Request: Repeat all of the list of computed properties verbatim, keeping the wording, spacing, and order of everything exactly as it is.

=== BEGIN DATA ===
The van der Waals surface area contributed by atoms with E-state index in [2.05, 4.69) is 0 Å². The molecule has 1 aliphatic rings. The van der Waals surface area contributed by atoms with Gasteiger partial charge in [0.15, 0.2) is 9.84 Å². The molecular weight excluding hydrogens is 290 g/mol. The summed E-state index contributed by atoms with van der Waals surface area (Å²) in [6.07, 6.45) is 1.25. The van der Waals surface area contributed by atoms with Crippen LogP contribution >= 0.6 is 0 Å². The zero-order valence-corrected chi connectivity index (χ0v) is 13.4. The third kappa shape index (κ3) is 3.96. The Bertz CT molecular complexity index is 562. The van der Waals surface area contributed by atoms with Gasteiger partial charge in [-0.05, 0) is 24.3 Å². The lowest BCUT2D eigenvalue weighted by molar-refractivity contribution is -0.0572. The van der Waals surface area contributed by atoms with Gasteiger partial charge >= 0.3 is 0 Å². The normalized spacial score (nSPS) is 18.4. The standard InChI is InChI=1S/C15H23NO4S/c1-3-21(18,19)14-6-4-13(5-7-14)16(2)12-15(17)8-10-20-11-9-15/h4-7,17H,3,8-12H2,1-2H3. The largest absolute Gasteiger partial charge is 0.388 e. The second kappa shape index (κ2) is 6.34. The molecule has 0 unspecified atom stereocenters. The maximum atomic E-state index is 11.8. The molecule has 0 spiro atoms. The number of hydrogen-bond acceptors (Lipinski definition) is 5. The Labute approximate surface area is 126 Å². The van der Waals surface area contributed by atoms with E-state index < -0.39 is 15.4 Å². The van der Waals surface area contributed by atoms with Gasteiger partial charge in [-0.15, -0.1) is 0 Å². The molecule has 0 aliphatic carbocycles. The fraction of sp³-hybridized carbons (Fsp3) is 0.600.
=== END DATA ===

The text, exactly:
The van der Waals surface area contributed by atoms with E-state index in [2.05, 4.69) is 0 Å². The molecule has 1 aliphatic rings. The van der Waals surface area contributed by atoms with Gasteiger partial charge in [0.15, 0.2) is 9.84 Å². The molecular weight excluding hydrogens is 290 g/mol. The summed E-state index contributed by atoms with van der Waals surface area (Å²) in [6.07, 6.45) is 1.25. The van der Waals surface area contributed by atoms with Crippen LogP contribution >= 0.6 is 0 Å². The zero-order valence-corrected chi connectivity index (χ0v) is 13.4. The third kappa shape index (κ3) is 3.96. The Bertz CT molecular complexity index is 562. The van der Waals surface area contributed by atoms with Gasteiger partial charge in [-0.05, 0) is 24.3 Å². The lowest BCUT2D eigenvalue weighted by molar-refractivity contribution is -0.0572. The van der Waals surface area contributed by atoms with Gasteiger partial charge >= 0.3 is 0 Å². The normalized spacial score (nSPS) is 18.4. The standard InChI is InChI=1S/C15H23NO4S/c1-3-21(18,19)14-6-4-13(5-7-14)16(2)12-15(17)8-10-20-11-9-15/h4-7,17H,3,8-12H2,1-2H3. The largest absolute Gasteiger partial charge is 0.388 e. The second kappa shape index (κ2) is 6.34. The molecule has 0 unspecified atom stereocenters. The maximum atomic E-state index is 11.8. The molecule has 0 spiro atoms. The number of hydrogen-bond acceptors (Lipinski definition) is 5. The Labute approximate surface area is 126 Å². The van der Waals surface area contributed by atoms with E-state index < -0.39 is 15.4 Å². The van der Waals surface area contributed by atoms with Gasteiger partial charge in [-0.15, -0.1) is 0 Å². The molecule has 0 aliphatic carbocycles. The fraction of sp³-hybridized carbons (Fsp3) is 0.600.